Back to creativity and imagination, I say...
...but, that's just my opinion... I could be wrong.
Well...there was a little bit of d12 usage in 4e, if you were a fighter/warden/warlord/other and had no problem with two-handed weapons.
But anyway, in response to Eol, about tweaking character creation and/or working out a character unique to yourself.
Well if you want to make a character that does not apply to existing bases in more modern D&D (sadly the only ones I am familiar with, as far as Dungeons and Dragons go), such as 3e, 3.5e and 4e, you have to create (or have created for you by a DM) a fully playable class/prestige class/paragon path whatever. And that's something that I mentioned in my first post, about how easy or difficult some editions make it to fiddle with character creation or making unique classes.
I don't know about other editions, but I'm in the middle of making a 4e class for the reasons you said and it is hard work. And very time consuming. Within the space of at least 14 hours of brainstorming, editing, scratching out features and implementing new ones, as well as testing against other classes for cohesity and balance and creating names, descriptions and rules for dozens upon dozens of powers, I've still only created a class playable up to level 10. (To be fair, a lot of that time was also plans for a new and unique weapon that the class is proficient with)
I don't know about other editions, but 4e is a terrible basis to create a class in. Primarily because of the volume of skills and feats. The chances are high that such a task (to create a class) would be easy in another D&D edition that I'm not aware of the rules... But it is one of many ways to measure 5e...how easy can you create your own elements/classes/rules in this upcoming system?
That all said and done, I agree fully....that they don't need to overhaul the rules so often just to implement new ideas. I always respected Forgotten Realms and Eberron for the sort of optional game expansions as they have been in recent editions, where you can take classes or rules of easily enough, but you don't actually have to change your own setting to do so.
I certainly would be more excited if they made another extended-D&D like those, as opposed to a whole new rulebook.
Posted on 2012-01-12 at 15:14:38.
Raven Resident Finn RDI Staff Karma: 65/3 975 Posts
5th edition, really?
Bah! Why did ever publish the 4th edition, if they never believed it would work? Or if they did, they apparently didn't playtest it enough. Seems to me that the 4th ed. could not have been a success, since it's being dumped so soon.
Oh well, back to the question... No, I don't care. Even though I've played my share of 3/3.5 editions, DnD is still really Ad&d for me. I loved the old boxed D&D sets (btw. there was a halfling too, I believe?) They sort of left more for the players and the DM to imagine. Even Ad&d and especially the new D&D from 3rd edition forward have tried to create more rules after rules to cut down the need to imagine and create. (prolly not the intention, but that's how it felt)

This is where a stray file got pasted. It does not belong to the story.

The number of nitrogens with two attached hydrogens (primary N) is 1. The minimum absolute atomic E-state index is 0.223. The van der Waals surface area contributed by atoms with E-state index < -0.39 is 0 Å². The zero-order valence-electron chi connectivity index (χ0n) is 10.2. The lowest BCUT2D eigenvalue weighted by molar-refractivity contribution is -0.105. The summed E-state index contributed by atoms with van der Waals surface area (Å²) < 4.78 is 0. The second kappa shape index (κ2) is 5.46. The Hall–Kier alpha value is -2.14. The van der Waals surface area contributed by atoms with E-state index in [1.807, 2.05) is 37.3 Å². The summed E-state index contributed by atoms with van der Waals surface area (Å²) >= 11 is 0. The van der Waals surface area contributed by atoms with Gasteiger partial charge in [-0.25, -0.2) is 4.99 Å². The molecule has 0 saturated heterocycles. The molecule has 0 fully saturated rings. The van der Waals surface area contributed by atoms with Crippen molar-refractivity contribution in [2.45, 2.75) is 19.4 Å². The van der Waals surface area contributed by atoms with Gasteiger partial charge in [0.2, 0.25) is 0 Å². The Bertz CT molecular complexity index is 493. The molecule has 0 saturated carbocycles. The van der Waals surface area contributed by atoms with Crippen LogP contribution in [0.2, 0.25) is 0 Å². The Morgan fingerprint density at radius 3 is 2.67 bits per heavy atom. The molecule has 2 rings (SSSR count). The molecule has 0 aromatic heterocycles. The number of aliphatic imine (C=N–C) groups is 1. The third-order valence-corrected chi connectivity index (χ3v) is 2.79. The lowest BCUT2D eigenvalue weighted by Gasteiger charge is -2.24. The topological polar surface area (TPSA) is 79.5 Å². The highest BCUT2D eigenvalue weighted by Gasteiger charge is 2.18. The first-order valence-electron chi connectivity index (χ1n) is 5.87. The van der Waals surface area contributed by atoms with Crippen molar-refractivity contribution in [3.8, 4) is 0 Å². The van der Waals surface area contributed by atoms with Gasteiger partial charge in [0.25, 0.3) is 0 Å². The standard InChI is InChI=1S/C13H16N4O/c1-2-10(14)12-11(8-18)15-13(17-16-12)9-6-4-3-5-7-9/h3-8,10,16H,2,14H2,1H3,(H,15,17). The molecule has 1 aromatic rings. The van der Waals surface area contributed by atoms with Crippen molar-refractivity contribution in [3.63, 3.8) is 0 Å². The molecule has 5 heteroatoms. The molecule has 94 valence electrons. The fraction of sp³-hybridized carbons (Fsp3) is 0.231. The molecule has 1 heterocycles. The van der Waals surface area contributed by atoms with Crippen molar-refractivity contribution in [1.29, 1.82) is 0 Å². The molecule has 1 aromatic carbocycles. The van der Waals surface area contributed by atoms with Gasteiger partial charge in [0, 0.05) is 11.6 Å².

That said, I still enjoyed the Player's Option rule books for Ad&d very much. They gave more options to create individual characters. No longer were all fighters big mindless warrios glad in full suits of plate and swinging 2H-swords. Of course we had had other types already in some of our games, in which there wasn't a rules-lawyer DM forcing us to follow the books to the letter. Of course to me, the basic idea behind any RPG rules is to give some common guidelines for players to follow. With everyone agreeing (or at least the DM) those guidelines can be then bent if needed.
Whoops got carried away on a sidetrack there. In any case, it'll be a no thanks for me for the 5th edition although I am still going to buy at least the PHB (if that is what it will be called). Not going to play it though.
As far as Table Top editions go never played 3e, never played 3.5, never played 4e and sure as hell will never go near this new 5th Edition crap!
Call me a fanatic but I was born and raised on Basic, 1st edition and my soulmate for life AD&D 2nd Edition and I'm just too old and stubborn to change now. I say beware buyers as I think this is just a way to scam people out of more money for 'revisted crap'
So there you have it my 2-5 cents not worth much these days but oh well who gives a s*** anyway
I started D&D in middle school when my dad ran me through a game of 2nd ed AD&D. Since then it's been my favorite. I'm not saying I don't like other editions... I played 3/3.5 in highschool for a while but refound my love for the feel of 2nd ed.
My thing is why bother buying a game that they say has a retro feel when you have way more 2nd ed books than any other edition. Might as well just play that...
Posted on 2012-03-29 at 07:06:49.
Grugg Mun is Fandatory RDI Staff Karma: 352/190 6135 Posts
I just gotta say, as a rebuttal to post way up top there, if a minotaur rogue sneaks up behind you with a morningstar...it's going to hurt.